It should have been depressing for any American to observe Senator Chuck Schumer’s recent two-day display of horrific ethics, beginning with his threatening two Supreme Court Justices if they refused to do his bidding–Chuck doesn’t get that “separation of powers” thingy, unless it can muzzle the other party’s President—and concluding with a record-setting rationalization orgy on the Senate floor as he tried to weasel out of accountability for his outrageous and dangerous abuse of position and decency.
In some ways, his second outburst was worse than his first. Rationalizations are lies, essentially, and a U.S. Senator who resorts to them to defend himself is insulting the intelligence and character of the American public as well as deceiving and corrupting them. Unfortunately, rationalizations are how our culture, in the absence of a competent educational system, tends to teach most people how to reason when ethics are on the line. Since rationalizations are all lazy, dishonest, flawed and damaging ways to approach decision-making, for a U.S. Senator like Schumer to parade them so shamelessly rots more than just the principles of logic.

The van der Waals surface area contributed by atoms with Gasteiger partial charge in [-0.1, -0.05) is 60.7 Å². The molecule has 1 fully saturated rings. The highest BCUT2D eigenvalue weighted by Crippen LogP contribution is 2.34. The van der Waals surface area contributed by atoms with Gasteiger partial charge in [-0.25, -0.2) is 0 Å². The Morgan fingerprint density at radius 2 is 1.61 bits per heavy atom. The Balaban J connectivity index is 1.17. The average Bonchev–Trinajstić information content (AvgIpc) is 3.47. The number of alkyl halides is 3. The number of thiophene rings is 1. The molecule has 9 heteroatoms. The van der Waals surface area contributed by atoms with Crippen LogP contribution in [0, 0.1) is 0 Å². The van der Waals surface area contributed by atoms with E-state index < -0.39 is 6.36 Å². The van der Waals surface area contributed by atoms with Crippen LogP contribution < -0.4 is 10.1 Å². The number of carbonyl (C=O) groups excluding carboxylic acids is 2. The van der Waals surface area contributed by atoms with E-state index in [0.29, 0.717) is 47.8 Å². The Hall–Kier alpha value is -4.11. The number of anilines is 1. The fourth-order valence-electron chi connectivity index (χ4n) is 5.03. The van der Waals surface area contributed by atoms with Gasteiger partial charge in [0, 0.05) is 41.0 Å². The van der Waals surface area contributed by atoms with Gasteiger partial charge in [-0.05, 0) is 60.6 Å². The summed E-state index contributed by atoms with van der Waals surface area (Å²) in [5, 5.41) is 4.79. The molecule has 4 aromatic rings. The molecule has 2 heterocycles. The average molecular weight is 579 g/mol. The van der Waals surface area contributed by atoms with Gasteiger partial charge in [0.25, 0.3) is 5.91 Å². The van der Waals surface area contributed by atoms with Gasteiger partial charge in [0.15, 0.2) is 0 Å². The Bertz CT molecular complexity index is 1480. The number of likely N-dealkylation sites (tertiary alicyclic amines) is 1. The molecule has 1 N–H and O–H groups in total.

There is good news, though! In his frenzy to try to babble his way out of the Senate censure he had earned, Schumer revealed a new rationalization for the list that somehow Ethics Alarms had missed. Chuck’s exhaustive collection of justifications included this lament, “I feel so passionately about this issue and I feel so deeply the anger of women all across America!” Oh! Then we completely understand why you would threaten two Supreme Court justices and said they wouldn’t know what hit them if they displeased you, Senator! No problem, then. Carry on!
I think this is the 101st entry on the Rationalizations list. As we get farther and farther down our categorizing the wide variety of lies we tell ourselves and others to make it seem like doing wrong is doing right, there is a danger of slicing them too thin. I am persuaded, however, that The Romantic’s Excuse is, indeed, a necessary addition, so here it is: Continue reading